History Fridge / StargateSG1

23rd Aug '16 1:52:54 AM harlbior
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* At the start of the ninth season of ''Series/StargateSG1'', I was expecting Mitchell to be nothing more than a flawless O'Neill clone to try and buy our affection. It got bad when Landry talked about how Mitchell apparently had no flaws as far as he could tell. But after getting to know Mitchell, it hit me. The writers were ''reassuring'' us that Mitchell would have flaws and like Landry, we would figure them out. The very fact that they were aware of the fear of Mitchell being flawless was a great comfort to me. -- Green Dragon
* It only just occurred to me that in the fan favorite, groundhog day-inspired episode "Window of Opportunity", every time time resets O'Neill finds himself in the cafeteria eating a bowl of froot loops. Froot LOOPS! -- {{Tropers/NoSoup4Me}}
* And hey, I can have two FridgeBrilliance moments at once. In ''Continuum'', Ba'al goes back in time and alters history so that he becomes lord over all the Goa'uld system lords. At first this just seemed to me to be an easy way to bring back some of the dead villains for a cameo in the film, especially Yu and Apophis, but then I realized which of the Goa'uld Ba'al uses as his default lieutenant -- Cronos. Basically, Ba'al built himself a time machine and then used it to make the self-proclaimed god of time his bitch! -- {{Tropers/NoSoup4Me}}
** Sorry to be a wet blanket, but to be accurate, [[http://en.wikipedia.org/wiki/Cronus Cronos]] (in mythology) was the former lord of the universe (the Titan equivalent of Zeus, essentially) before his sons Zeus, Hades, and Poseidon overthrew him - no relation (surprisingly, for ancient mythology) to [[http://en.wikipedia.org/wiki/Chronos Chronos/Chronus]], the personification of time.
** Given the proliferation of both spellings for an intended meaning of "time," this is more likely to be writers not knowing that there's a difference between "c" and "ch" as far as Ancient Greek is concerned.
** Ancient Greek doesn't have a "C". It has a "K" (kappa) and a "Ch" (chi).
* In Episode 6.19: "The Changeling", Teal'c drifts between obvious hallucinations and less obvious hallucinations. It took me a second time watching the episode to realize, that his hallucinations of Daniel Jackson were different, mostly because he appeared independent of the other characters. At that moment it was suddenly obvious, that this is strongly hinted to be the real ascended Daniel Jackson playing an apparition like he did to O'Neill in "Abyss" earlier that season.
** Pretty much spelled out, this troper though, when Daniel (visiting Teal'c in his firefighter delusion) tells him that if both lives seem equally really, then perhaps they're both equally ''un''real.
* While the Ancients were definitely NeglectfulPrecursors overall, the Anubis situation [[FridgeBrilliance wasn't the horrible neglect it looks like at first glance]]. The seemingly intractable problem - a disembodied Goa'uld with all the [[SufficientlyAdvancedAlien scientific knowledge]] of the Ancients - was finally solved by [[SealedEvilInADuel Oma Desala moving directly to fight him]], meaning that she would be bound fighting him forever. Sounds horrible, but remember, she ''helped him ascend in the first place''. All the ancients were demanding was that she clean up her own mess. Sure, that's hard on all the mere mortals oppressed or killed by Anubis until then, but there is a certain symmetry to it that godlike beings generally like and there's no reason Oma couldn't have done it right away.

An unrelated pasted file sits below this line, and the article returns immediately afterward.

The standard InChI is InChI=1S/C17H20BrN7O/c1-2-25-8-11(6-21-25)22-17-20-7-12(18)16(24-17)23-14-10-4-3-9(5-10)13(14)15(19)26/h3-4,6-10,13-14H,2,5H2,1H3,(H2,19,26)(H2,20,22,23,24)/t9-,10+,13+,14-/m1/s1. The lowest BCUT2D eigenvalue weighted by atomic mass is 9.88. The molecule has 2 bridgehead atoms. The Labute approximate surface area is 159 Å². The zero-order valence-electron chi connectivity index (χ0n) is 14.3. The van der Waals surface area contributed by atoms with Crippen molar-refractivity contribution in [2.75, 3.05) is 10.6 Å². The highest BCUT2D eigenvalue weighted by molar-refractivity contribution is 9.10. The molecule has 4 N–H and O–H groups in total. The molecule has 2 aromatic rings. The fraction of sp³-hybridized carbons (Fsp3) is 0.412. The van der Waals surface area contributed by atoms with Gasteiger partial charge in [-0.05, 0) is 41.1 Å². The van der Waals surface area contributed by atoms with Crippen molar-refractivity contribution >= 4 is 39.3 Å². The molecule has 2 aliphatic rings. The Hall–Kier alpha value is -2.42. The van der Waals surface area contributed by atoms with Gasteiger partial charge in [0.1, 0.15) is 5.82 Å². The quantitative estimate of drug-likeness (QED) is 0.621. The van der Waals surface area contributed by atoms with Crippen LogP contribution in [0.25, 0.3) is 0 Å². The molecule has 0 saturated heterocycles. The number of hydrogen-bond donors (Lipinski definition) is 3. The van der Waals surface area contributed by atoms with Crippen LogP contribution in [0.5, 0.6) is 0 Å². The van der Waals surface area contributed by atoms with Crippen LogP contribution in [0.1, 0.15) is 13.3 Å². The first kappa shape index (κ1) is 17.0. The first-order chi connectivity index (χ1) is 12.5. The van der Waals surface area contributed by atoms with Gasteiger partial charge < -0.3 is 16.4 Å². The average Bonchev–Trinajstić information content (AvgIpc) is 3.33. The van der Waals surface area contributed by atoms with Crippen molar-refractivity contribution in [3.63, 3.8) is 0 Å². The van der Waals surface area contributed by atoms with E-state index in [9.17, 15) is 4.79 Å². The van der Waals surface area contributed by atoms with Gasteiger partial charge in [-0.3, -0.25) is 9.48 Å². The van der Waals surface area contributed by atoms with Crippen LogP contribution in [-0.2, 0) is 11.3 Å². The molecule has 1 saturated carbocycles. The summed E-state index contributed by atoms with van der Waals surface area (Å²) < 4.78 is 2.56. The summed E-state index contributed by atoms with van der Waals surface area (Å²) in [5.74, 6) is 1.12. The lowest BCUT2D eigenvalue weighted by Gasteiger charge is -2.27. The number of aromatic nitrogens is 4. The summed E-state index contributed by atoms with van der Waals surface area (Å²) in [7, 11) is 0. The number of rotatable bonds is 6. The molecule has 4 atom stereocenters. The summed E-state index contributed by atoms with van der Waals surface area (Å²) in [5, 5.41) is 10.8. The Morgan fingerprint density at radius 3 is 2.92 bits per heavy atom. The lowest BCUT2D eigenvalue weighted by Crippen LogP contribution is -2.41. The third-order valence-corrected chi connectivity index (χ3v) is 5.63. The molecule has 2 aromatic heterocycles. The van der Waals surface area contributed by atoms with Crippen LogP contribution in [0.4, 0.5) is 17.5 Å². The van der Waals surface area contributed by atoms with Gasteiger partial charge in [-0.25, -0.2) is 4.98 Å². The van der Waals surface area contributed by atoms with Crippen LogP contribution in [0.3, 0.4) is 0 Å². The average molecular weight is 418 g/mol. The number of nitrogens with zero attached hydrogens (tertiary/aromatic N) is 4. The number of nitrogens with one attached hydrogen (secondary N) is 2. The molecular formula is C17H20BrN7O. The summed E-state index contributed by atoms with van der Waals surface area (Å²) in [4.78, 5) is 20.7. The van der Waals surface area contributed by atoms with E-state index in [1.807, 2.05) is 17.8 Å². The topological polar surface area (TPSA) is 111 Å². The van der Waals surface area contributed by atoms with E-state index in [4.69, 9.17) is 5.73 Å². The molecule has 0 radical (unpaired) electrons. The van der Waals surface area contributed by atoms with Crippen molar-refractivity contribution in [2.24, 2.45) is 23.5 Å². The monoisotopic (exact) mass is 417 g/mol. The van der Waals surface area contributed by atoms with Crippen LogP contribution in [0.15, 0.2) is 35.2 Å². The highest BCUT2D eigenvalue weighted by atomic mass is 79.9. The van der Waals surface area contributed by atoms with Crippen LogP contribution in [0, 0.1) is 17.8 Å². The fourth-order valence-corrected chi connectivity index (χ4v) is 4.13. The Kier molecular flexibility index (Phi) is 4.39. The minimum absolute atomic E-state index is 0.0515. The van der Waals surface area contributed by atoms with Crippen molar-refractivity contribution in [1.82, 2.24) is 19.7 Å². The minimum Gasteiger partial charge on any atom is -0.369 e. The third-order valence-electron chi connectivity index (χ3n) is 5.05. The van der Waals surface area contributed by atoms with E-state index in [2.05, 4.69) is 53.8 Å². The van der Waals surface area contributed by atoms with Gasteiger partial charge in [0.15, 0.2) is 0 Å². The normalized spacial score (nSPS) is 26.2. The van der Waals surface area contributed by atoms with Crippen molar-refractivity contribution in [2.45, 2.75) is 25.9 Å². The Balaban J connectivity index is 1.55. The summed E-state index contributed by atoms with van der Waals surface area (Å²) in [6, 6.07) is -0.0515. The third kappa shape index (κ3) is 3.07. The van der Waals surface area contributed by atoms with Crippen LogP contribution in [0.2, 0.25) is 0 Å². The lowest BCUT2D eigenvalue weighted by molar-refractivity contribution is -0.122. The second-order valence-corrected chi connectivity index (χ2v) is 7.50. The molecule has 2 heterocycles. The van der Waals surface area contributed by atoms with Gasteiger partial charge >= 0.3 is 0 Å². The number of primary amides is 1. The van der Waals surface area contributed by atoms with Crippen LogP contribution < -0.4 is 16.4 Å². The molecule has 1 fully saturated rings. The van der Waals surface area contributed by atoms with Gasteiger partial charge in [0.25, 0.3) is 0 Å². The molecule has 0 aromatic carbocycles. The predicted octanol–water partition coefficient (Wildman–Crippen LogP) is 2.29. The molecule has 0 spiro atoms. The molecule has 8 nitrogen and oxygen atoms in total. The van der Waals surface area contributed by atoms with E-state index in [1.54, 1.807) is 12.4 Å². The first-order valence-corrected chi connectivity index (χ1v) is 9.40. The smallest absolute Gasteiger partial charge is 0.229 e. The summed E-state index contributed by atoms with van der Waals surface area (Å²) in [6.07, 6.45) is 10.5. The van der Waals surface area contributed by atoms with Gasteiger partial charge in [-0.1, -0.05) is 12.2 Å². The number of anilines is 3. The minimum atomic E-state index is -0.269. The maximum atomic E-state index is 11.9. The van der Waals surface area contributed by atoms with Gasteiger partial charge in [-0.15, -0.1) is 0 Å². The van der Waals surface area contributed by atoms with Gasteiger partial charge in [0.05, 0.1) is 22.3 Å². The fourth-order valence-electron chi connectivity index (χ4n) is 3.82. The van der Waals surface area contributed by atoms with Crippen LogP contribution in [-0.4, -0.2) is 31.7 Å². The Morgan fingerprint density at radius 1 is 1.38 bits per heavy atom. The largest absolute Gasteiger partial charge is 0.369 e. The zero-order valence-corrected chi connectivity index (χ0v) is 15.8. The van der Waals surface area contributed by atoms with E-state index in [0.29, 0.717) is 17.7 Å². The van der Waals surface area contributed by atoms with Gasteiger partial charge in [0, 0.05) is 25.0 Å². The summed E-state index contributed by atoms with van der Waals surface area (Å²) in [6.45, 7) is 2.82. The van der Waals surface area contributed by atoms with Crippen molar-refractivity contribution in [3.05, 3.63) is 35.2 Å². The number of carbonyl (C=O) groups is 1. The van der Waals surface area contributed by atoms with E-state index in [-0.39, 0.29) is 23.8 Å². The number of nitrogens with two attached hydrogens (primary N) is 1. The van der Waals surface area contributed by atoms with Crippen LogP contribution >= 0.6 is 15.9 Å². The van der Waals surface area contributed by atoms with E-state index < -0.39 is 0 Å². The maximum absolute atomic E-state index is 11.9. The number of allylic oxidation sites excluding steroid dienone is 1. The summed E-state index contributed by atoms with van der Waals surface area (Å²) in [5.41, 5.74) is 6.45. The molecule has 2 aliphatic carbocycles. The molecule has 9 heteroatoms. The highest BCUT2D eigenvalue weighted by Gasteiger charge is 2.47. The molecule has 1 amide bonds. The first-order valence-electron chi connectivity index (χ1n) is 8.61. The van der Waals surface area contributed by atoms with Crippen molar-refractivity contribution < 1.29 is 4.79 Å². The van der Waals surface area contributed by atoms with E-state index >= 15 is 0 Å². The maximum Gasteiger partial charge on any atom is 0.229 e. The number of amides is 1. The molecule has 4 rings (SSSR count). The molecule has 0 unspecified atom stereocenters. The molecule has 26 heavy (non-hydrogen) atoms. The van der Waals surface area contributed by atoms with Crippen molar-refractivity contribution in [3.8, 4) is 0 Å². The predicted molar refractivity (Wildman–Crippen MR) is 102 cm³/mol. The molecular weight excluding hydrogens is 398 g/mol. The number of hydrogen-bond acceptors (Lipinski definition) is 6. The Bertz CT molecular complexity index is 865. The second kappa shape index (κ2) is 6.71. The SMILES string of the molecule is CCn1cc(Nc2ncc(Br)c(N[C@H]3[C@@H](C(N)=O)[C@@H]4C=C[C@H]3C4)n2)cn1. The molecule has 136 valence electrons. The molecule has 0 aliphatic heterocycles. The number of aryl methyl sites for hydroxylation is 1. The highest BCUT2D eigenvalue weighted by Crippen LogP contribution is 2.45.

** Though I wouldn't worry about Oma having to fight Anubis forever, mostly becuase no matter how much he's changed in some ways he'll always suffer from the one flaw that all the snakes have, a total lack of patience...
* It always bothered this troper how wildly the Goa'uld power dynamics grew during the course of the series. At the end of the first season, everyone seems flabbergasted that Apophis has two motherships, and then a few years later apparently you're just not even cool unless you're running around with fleets of thirty. Then it hit me: the Goa'uld had been living for centuries under a single Supreme System Lord, who was probably limiting their fleet strength the same way he was preventing all-out feudalism from breaking out. Which makes, again, pretty much the entire series [[NiceJobBreakingItHero Jack and Daniel's fault]].
** Before Ra was killed, the Goa'uld had a feudal system of government, with one ruler with many rulers below that controlled their own domain. After killing Ra all the Goa'uld wanted to take his place, because they are Goa'uld and that's what they do. Apophis sent two ships because that's all he had left, he had few Jaffa left after that battle according to the next few episodes. In the two parter, "Moebius", at the end of season 8, Ra was not dead so Apophis had lots of ships to send and attack Earth. Because Earth was running around killing Goa'ulds left and right but not their fleets, the remaining Goa'uld were able to take their fleets and Jaffa. However, because gods cannot die, yet Jaffa just kept getting new bosses every time the last one died, they started figuring out that all that talk about false gods was right.
22nd Jun '16 7:45:28 AM GuiltlessCodling
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*During "Window of Opportunity" Earth was one of 14 planets that were caught in a time loop and thus cut off from the planets outside. We saw SG12 get into trouble and need to gate home, but we never learn if there were other teams on non-timeloop planets. If there were, they would have been stranded without help. For 3 months.
29th May '16 3:05:20 PM suchetha
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** Well, in the Air Force at least, it is entirely acceptable to refer to a superior by their rank, including abreviated forms for cases like calling a Lieutenant Colonel a Colonel. That said, it's faster just to say "Sir" or "Ma'am". Maybe calling him Colonel instead of "Sir" is just a light holdover from the borderline StrawFemenist version of Sam in the pilot, in this case, Sam preferring to use a gender-neutral form of address for a male superior.